18. May 2005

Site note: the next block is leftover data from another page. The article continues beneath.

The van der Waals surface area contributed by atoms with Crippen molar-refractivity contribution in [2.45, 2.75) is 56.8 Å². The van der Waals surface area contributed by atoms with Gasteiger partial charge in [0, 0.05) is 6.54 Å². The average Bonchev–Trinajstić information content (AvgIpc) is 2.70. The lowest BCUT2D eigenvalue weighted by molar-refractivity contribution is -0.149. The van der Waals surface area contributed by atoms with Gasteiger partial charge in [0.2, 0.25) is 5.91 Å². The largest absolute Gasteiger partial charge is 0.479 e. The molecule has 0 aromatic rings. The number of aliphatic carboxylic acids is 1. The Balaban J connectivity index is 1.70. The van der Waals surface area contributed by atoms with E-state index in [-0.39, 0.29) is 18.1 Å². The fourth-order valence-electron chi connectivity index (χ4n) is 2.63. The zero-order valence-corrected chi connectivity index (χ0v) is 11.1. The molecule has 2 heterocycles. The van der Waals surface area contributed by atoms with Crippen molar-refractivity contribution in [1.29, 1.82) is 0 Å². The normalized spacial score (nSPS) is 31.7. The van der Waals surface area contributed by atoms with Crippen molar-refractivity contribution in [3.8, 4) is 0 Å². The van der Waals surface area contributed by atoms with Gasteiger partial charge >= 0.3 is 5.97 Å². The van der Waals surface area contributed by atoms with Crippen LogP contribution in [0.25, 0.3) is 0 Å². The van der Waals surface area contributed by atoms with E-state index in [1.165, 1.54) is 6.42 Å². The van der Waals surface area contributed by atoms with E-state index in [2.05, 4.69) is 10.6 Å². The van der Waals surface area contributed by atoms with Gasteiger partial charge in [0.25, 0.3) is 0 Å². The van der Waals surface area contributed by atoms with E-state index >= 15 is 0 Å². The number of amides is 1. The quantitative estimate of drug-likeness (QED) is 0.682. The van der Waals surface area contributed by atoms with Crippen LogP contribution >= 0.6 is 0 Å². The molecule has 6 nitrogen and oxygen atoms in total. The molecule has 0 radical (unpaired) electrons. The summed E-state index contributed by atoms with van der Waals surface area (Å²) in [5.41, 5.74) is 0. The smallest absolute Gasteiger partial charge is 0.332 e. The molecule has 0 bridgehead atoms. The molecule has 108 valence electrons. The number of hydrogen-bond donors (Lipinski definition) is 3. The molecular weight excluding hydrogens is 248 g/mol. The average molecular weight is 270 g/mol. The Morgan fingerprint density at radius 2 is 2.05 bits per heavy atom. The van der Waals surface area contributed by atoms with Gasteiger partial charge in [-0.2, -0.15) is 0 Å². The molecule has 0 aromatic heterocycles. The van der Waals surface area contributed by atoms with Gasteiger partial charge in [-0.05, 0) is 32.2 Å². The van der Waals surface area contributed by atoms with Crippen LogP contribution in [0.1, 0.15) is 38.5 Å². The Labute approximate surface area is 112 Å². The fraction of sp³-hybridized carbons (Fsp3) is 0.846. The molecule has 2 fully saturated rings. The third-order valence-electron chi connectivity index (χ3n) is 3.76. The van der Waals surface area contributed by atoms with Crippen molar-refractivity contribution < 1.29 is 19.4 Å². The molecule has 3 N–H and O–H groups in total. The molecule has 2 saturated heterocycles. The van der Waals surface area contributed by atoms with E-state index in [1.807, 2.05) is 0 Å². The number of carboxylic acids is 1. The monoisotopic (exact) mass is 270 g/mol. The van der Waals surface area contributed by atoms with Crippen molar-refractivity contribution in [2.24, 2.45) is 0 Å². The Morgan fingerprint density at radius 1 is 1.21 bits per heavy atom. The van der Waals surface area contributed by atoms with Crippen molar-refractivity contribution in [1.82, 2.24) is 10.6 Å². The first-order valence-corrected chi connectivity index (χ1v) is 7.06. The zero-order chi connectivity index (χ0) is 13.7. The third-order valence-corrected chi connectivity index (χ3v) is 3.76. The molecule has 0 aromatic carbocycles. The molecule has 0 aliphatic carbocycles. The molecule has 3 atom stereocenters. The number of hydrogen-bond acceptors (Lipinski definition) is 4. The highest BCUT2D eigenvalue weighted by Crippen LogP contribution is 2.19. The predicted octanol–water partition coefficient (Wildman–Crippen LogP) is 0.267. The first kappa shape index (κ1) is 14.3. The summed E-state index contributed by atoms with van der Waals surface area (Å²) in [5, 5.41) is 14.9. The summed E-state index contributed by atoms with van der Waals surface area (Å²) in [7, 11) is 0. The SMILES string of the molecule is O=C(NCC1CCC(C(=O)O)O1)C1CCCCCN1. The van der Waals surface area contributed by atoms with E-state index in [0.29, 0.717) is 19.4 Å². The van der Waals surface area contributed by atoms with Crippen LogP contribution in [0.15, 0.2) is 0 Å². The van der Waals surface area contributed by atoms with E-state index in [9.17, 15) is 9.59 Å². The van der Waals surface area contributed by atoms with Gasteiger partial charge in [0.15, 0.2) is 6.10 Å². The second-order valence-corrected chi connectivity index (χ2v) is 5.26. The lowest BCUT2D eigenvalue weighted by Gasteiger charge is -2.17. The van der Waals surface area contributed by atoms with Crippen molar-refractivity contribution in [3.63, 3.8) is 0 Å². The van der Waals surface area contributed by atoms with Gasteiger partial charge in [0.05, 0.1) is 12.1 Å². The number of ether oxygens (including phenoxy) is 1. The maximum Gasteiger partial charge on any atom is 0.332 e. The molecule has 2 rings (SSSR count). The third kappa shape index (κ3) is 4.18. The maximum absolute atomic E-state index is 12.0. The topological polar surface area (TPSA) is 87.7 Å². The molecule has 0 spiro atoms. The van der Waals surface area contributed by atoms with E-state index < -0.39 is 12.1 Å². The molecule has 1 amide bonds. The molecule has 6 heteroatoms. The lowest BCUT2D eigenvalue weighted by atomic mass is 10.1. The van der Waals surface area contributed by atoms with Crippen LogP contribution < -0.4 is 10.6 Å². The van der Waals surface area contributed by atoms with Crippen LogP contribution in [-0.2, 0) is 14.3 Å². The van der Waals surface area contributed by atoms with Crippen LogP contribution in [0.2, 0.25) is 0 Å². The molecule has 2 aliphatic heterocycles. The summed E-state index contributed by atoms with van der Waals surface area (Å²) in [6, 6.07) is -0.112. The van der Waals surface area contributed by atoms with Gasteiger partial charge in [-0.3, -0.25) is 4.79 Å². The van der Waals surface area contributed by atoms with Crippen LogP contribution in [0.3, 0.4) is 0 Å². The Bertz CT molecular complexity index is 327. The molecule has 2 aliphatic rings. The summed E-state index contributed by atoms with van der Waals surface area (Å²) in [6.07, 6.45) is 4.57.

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British film-makers were shaken yesterday to discover that negotiations were under way for James Bond to defect to Eastern Europe. Casino Royale, the 21st film about the suave spy, is expected to be made in the Czech Republic. Bond may have withstood Goldfinger and other criminal masterminds, but he is struggling to fight changes in the tax laws, seen by film- makers as going for the jugular of the beleaguered British film industry. The idea of shooting Bond - the quintessential Englishman - overseas would have been unthinkable only a few years ago. Producers prided themselves on keeping him in Britain, even if it meant extra costs. Since 1962, 18 of the Bond films have been made at Pinewood Studios. Bond’s move overseas would be a devastating blow, with the loss of hundreds of jobs and millions of pounds in revenue. The uncertainty over tax breaks and the weak dollar already have caused various big-budget foreign films to be moved abroad. Plans to film The Watchmen, Hollywood’s multimillion-pound adaptation of a comic-book superhero story, at Pinewood have been abandoned. Warner Brothers is reported to be considering moving the fifth Harry Potter film, The Order of the Phoenix, to the Czech Barrandov Studios instead of Scotland and Leavesden Studios in Hertfordshire. Stephen Woolley, who made The Crying Game and Scandal, said of the latest news: “It’s desperately sad ... It’s a kind of suffocation. This will totally hit the whole foodchain.” He spoke to The Times in Cannes where he is premiering his new film about Brian Jones, the former Rolling Stones guitarist, which was partly filmed at Pinewood. He said that without the big productions, studios would not be able to afford to take a cut in fees for small, independent film-makers. Nor could they provide opportunities for runners and trainees to learn the craft on set. “The downside for us is that we will begin to lose people from the industry,” Woolley said. Painters, decorators and plasterers hired locally and staff at hotels and restaurants will be among those to lose out. Bond’s producer, EON Productions, said that no contracts had been signed with any studio and a spokesman for Pinewood said that he could not comment on individual productions. However, Barrandov Studios confirmed to Screen International yesterday that they were “well along” in talks. The Czech Republic does not have tax incentives, but shooting there can be up to two thirds cheaper. A Czech set-builder receives as much in a week as his British counterpart earns in a day. The Prague studio, which has been described as the Hollywood of the East, offers a highly skilled workforce, expertise and facilities. Beautiful locations - including castles and palaces at reasonable rates - have also made Prague attractive for Hollywood producers. The studio complex is in the city centre, which has period buildings going back to the Middle Ages that can be adapted to Paris, Berlin and other cities. Petr Polednak, of Barrandov, said: “Film-makers appreciate the complexity of our services, which one can find under one roof, from stages, set construction, costumes and props departments to film labs or sound postproduction. It is complemented with highly praised skills of experienced Czech film-makers and personnel.” Although the British film industry is bracing itself for a drop of more than 60 per cent in inward investment this year, there are hopes of reversing the decline. Under new measures announced this week, layers of red tape and health-and-safety obstacles are to be removed in an attempt to revolutionise film-making in London.